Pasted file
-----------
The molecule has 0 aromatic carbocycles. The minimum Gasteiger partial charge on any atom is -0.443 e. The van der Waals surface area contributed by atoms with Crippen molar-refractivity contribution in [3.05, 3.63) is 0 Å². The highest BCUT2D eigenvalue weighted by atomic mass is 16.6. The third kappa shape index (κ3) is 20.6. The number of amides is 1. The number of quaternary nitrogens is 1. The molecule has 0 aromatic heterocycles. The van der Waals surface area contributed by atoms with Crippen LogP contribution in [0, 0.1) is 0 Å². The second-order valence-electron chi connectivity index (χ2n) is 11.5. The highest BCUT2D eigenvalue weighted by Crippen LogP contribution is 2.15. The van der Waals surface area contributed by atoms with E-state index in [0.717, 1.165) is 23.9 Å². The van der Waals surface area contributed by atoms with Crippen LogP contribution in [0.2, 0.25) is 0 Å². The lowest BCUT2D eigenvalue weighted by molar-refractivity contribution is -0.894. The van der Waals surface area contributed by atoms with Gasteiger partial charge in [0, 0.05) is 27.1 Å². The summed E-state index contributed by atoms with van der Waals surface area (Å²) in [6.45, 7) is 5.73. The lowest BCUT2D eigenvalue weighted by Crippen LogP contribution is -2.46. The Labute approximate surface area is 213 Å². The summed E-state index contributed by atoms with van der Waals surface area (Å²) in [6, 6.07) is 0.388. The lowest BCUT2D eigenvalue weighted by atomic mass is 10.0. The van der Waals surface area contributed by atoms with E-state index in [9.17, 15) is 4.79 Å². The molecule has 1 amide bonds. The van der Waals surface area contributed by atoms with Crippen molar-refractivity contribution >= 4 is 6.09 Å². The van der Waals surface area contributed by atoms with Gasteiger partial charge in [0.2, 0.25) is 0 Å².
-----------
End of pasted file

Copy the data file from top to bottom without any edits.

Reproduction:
The molecule has 0 aromatic carbocycles. The minimum Gasteiger partial charge on any atom is -0.443 e. The van der Waals surface area contributed by atoms with Crippen molar-refractivity contribution in [3.05, 3.63) is 0 Å². The highest BCUT2D eigenvalue weighted by atomic mass is 16.6. The third kappa shape index (κ3) is 20.6. The number of amides is 1. The number of quaternary nitrogens is 1. The molecule has 0 aromatic heterocycles. The van der Waals surface area contributed by atoms with Crippen LogP contribution in [0, 0.1) is 0 Å². The second-order valence-electron chi connectivity index (χ2n) is 11.5. The highest BCUT2D eigenvalue weighted by Crippen LogP contribution is 2.15. The van der Waals surface area contributed by atoms with E-state index in [0.717, 1.165) is 23.9 Å². The van der Waals surface area contributed by atoms with Crippen LogP contribution in [0.2, 0.25) is 0 Å². The lowest BCUT2D eigenvalue weighted by molar-refractivity contribution is -0.894. The van der Waals surface area contributed by atoms with Gasteiger partial charge in [0, 0.05) is 27.1 Å². The summed E-state index contributed by atoms with van der Waals surface area (Å²) in [6.45, 7) is 5.73. The lowest BCUT2D eigenvalue weighted by Crippen LogP contribution is -2.46. The Labute approximate surface area is 213 Å². The summed E-state index contributed by atoms with van der Waals surface area (Å²) in [6, 6.07) is 0.388. The lowest BCUT2D eigenvalue weighted by atomic mass is 10.0. The van der Waals surface area contributed by atoms with E-state index in [9.17, 15) is 4.79 Å². The molecule has 1 amide bonds. The van der Waals surface area contributed by atoms with Crippen molar-refractivity contribution >= 4 is 6.09 Å². The van der Waals surface area contributed by atoms with Gasteiger partial charge in [0.2, 0.25) is 0 Å².